The key in our “Good Enough Housekeeping” routine is having grace and giving ourselves permission to miss a day here and there. Maybe you even need to plan a “day off” every week in which you purposefully don’t do any housework beyond what is absolutely necessary. Keep your expectations reasonable. Don’t compare yourself or your current situation to someone’s pretty Pinterest or Instagram photos. Do what you can, when you can. Remember to put relationships first. Housekeeping is an act of service to your family and those who enter your home, but it is not the end all be all! 

Previous posts in this series:

Part 1: Intro to Homemaking for Real People

Part 2: Why Just “Good Enough” Housekeeping?

Why Just “Good Enough” Housekeeping? Homemaking Series, Pt. 2

The Backstory

Before I jump into the how of creating a “good enough” housekeeping routine, I wanted to give you a little backstory on the why. When my husband and I were newlyweds, we both started working outside the home right away, and when we were home in the evenings and on weekends we generally shared the load of housework pretty evenly. After he finished seminary and got a full-time job in music ministry, we decided I would stay home. But we did not have children for a few years, so I got used to having a lot of time during the day to do whatever needed done whenever I wanted to do it. Since time was at a maximum, I didn’t really need to learn to manage it well. Then, when we finally started a family, I was completely thrown for a loop. Life was messy for us on a whole lot of levels (that I won’t go into here), and I did not have a clue how to manage a house while caring for a baby and our pets and still be a halfway decent wife.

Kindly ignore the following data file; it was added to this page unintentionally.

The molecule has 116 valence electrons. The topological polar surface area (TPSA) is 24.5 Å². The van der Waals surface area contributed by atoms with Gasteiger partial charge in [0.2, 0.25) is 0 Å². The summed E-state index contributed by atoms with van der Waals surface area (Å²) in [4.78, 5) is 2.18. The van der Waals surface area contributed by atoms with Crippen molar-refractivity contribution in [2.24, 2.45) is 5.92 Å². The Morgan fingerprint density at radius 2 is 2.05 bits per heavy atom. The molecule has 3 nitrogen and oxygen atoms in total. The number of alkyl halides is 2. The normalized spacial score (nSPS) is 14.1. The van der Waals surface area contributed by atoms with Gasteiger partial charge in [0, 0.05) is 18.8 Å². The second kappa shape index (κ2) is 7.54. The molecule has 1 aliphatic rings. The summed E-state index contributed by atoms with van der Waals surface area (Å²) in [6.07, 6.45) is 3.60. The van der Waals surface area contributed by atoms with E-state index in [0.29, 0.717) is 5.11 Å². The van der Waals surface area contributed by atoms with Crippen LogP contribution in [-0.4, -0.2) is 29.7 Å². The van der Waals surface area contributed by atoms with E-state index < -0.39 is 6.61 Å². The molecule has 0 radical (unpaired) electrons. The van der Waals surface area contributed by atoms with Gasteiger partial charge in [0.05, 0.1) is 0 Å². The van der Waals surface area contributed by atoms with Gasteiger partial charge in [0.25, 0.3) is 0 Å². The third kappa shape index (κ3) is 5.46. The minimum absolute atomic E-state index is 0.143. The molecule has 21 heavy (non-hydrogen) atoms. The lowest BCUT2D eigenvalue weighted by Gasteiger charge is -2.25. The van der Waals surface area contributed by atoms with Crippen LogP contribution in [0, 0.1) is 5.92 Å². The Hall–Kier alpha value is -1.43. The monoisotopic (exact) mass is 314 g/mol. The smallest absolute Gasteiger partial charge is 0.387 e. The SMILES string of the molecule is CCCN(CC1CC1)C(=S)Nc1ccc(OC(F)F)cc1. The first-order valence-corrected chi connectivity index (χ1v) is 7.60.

Unreasonable Expectations